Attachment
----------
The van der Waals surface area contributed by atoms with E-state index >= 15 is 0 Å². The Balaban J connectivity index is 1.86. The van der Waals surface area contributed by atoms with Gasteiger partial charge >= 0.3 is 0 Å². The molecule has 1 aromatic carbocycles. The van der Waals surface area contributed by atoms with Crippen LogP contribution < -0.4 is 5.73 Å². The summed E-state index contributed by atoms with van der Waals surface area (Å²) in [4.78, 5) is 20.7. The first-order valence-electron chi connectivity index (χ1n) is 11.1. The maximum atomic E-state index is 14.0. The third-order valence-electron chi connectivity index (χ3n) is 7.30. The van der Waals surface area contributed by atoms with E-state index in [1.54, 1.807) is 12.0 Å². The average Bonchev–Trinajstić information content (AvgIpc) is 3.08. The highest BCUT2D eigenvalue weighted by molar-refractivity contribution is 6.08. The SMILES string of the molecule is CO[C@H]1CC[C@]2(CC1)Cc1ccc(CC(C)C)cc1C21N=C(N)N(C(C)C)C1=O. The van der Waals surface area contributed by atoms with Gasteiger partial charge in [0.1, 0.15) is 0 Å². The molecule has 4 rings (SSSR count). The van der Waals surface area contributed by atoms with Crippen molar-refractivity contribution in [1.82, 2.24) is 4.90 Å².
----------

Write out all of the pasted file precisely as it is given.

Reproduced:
The van der Waals surface area contributed by atoms with E-state index >= 15 is 0 Å². The Balaban J connectivity index is 1.86. The van der Waals surface area contributed by atoms with Gasteiger partial charge >= 0.3 is 0 Å². The molecule has 1 aromatic carbocycles. The van der Waals surface area contributed by atoms with Crippen LogP contribution < -0.4 is 5.73 Å². The summed E-state index contributed by atoms with van der Waals surface area (Å²) in [4.78, 5) is 20.7. The first-order valence-electron chi connectivity index (χ1n) is 11.1. The maximum atomic E-state index is 14.0. The third-order valence-electron chi connectivity index (χ3n) is 7.30. The van der Waals surface area contributed by atoms with E-state index in [1.54, 1.807) is 12.0 Å². The average Bonchev–Trinajstić information content (AvgIpc) is 3.08. The highest BCUT2D eigenvalue weighted by molar-refractivity contribution is 6.08. The SMILES string of the molecule is CO[C@H]1CC[C@]2(CC1)Cc1ccc(CC(C)C)cc1C21N=C(N)N(C(C)C)C1=O. The van der Waals surface area contributed by atoms with Gasteiger partial charge in [0.1, 0.15) is 0 Å². The molecule has 4 rings (SSSR count). The van der Waals surface area contributed by atoms with Crippen molar-refractivity contribution in [1.82, 2.24) is 4.90 Å².